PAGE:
Creative Sustenance

Culinary and other adventures in foraging, gardening, urban farming and more, in Wisconsin and the Midwest.


I post a lot of food pics and updates on my personal facebook page that I don't share here. At least that's been my habit up to now. Most of those posts are more informal and certainly briefer than the content I'm used to submitting on the blog. But I suppose if people wanted to see those images along with a bit lengthier supporting text, reproduced here on the blog, I could do that. Let me know what you think (either here or via facebook).

Yesterday made a facebook status update with an image of some bruschetta (left) that I made with limited ingredients we had in the house at the time, including capers. The update sparked some conversation on the merits and edibility of capers. One of my friends described them as tasting "like pickled, salty, raisins. Gross." That got me thinking, because while I enjoy capers now, my initial reaction to them years ago was much the same as that of my friend. Repeated sampling over the years has given me a greater appreciation for the little unopened flower buds, and I now find them indispensable as an ingredient in a number of recipes and dishes. My relationship with capers has followed a path similar to the one I had with anchovies, which I initially disliked rather intensely but now see as a requisite pantry staple.

Wikipedia has a brief, though solid entry on capers, on their biology, environmental requirements, propagation, history and culinary uses: Capers have been used for thousands of years, with a few notable ancient Greeks giving the plant due attention, and with allusions to its alleged aphrodisiac qualities also noted by the ancient Hebrews. Interesting stuff, this history of food.

Four different capers from the pantry.

I use capers in pasta dishes, some sauces, bruschetta toppings and other tapas, and of course with fish like salmon, which is a traditional pairing. They offer a nice tart, acidic element to oily fish or rich sauces, as well as a counterbalance of sorts in salads that have strong citrusy or even fruity profiles. If you've tried capers and were initially turned off by them, I'd suggest you not give up yet. Try different varieties and brands (the preserving brine has a lot to do with the flavor, and there are of course as many different brine recipes out there as there are for any other pickled vegetable). Find recipes you like where capers are a key ingredient, and make the recipe with and without their addition to learn what they may contribute.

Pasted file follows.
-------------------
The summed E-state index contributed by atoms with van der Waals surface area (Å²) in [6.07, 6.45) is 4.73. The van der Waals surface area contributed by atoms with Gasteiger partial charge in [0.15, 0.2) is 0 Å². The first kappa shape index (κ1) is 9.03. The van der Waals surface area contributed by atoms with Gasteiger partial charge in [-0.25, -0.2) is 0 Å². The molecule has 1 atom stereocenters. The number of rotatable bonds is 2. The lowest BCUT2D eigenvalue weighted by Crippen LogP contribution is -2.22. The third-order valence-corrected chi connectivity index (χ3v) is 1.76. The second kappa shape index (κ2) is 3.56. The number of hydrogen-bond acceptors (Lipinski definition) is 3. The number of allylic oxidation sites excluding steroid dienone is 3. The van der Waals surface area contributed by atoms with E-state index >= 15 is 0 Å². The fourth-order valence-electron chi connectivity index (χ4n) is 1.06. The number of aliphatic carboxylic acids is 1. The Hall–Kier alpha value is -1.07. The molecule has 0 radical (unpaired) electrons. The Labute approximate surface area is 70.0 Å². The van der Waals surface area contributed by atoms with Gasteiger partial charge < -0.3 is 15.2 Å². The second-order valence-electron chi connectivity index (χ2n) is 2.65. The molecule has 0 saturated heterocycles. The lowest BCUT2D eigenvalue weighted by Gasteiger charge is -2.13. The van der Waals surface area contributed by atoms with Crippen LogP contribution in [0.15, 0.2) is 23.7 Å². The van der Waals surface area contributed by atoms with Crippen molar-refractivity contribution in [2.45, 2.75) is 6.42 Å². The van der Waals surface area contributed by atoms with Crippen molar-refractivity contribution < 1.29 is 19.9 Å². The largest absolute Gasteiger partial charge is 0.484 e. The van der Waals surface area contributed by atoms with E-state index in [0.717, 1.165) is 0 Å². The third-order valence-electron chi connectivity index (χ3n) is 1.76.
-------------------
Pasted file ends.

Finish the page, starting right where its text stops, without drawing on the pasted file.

Capers come in different sizes, with nonpareilies being, I believe, the smallest, most common and most desirable. I've included a couple images of different capers I have in the fridge, including some nasturtium capers I made myself from the seeds of the peppery flowers we grow in our garden. In the image above, from left to right, we have a small group of capers followed by seemingly identical capers from an unknown terroir. The first little bunch were packaged in a small jar, not quite 4 oz worth, and have a very nice, mellow and slightly lemony flavor. The second bunch came from a large, 16 oz. jar I purchased at Whole Foods, and their flavor is quite salty, briney and closer to cheap green olives (or to the description my facebook friend gave capers in general). Both jars were also pretty close in price as I recall. You get what you pay for I suppose.

Next on the plate are caper berries. Capers are the unopened flower buds of the caper plant. If the buds are not picked for use as capers, but are left alone, they will eventually become flowers, which in turn will become a seed-filled caper fruit, or "berry". These caper berries are then picked and processed in much the same way as regular capers. They do, however, have a rather different flavor and texture than their softer predecessors. Caper berries are crunchy. They're filled with crunchy little seeds, and the ones that I've tried have had more of a slightly peppery, citrusy, pickled olive flavor. my favorite way to use caper berries is as a Bloody Mary or Martini garnish. They're perfect for that.

l-r: capers, caperberries, nasturtium capers

Finally, on the far right of the plate, are the pickled nasturtium seeds. These pea-sized seeds make quite an interesting substitute caper. They have an intriguing flavor profile that combines the slight peppery bite of nasturtiums with the sweetness of the sugared brine I made, and a potent, unmistakable flavor of sweet cream butter. I never would have imagined that I'd get the flavor of fresh butter from pickled nasturtium seeds, but it's there in force. Amazing. And now here's where I embarrass myself by admitting that I made the foolish, rookie mistake of not writing down the brine recipe I used to make those nasturtium capers. I don't remember what it was and I kick myself every time I open that jar to pluck a few of the last remaining "capers" from it. I may not ever get that rich butter vibe again (although I'm hoping I get lucky). Always write down your recipes if it's something new you're trying.

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